I didn't set out to become an amateur genealogist, though I've always been interested in history. I even minored in it as an undergraduate at the University of Texas. I've always been fascinated by old photos, by the stories my family told around the dining room table, how the names of ancestors roll off the tongue, but for years I've lived disillusioned or confused about my family's history.
On a cold afternoon in January, having not begun any of the resolutions I set for myself before the year began: losing weight, artisan bread-making, travel to a new destination, a cousin on my father's side of the family posted fading photos of ancestors taken in the early part of the 19th century. Photos I didn't know existed, of people I'd heard of vaguely, but people who were collectively responsible for my existence. It began then.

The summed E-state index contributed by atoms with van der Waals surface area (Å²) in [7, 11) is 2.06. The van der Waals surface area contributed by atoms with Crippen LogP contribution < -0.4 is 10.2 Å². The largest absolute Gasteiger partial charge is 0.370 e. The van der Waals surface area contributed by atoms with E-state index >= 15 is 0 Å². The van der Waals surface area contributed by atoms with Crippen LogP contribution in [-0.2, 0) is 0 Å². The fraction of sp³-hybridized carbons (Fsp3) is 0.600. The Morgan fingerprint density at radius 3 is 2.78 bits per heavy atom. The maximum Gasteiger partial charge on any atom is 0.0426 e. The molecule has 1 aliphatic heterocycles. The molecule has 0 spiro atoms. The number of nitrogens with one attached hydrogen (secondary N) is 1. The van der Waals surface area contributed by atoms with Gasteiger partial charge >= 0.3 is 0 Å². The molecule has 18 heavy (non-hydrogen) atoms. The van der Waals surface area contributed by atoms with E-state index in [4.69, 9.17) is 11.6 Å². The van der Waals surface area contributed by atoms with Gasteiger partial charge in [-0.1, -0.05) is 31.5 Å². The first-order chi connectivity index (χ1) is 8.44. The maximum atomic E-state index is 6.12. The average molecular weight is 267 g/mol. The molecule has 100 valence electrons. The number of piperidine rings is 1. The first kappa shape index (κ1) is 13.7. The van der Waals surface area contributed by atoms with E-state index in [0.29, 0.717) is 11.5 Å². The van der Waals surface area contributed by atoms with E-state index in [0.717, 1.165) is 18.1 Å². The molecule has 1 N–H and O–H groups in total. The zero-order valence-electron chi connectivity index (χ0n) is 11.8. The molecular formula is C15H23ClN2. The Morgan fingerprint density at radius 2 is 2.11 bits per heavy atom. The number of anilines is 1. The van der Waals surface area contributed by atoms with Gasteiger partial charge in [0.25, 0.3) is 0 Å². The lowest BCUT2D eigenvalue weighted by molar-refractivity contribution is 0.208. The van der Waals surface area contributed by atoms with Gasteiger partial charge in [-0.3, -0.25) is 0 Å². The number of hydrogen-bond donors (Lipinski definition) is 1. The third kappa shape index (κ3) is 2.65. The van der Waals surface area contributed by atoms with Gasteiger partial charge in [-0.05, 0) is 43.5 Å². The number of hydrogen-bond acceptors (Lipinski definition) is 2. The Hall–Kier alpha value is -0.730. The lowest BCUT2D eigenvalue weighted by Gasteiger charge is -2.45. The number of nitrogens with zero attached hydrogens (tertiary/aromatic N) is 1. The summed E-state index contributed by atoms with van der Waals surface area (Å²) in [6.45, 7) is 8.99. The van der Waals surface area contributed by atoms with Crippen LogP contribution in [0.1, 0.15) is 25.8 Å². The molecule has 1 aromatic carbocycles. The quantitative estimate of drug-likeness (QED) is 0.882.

I signed up for ancestry.com, and was immediately sucked in. A few family members from each branch had already spent years researching various aspects of the tree. I got in touch with them via email, some were family members I never knew existed, and they've been unbelievably generous with their time, sharing stories, documents, and photos. Guiding me through. Already I feel more open and connected to the world than ever before. I came from somewhere. These people lived real lives. They thrived in precarious situations, or didn't. They made and lost fortunes, broke their bodies against the land, and struggled to understand themselves and the changing world. They died, some very forgotten. I will discover and remember them here.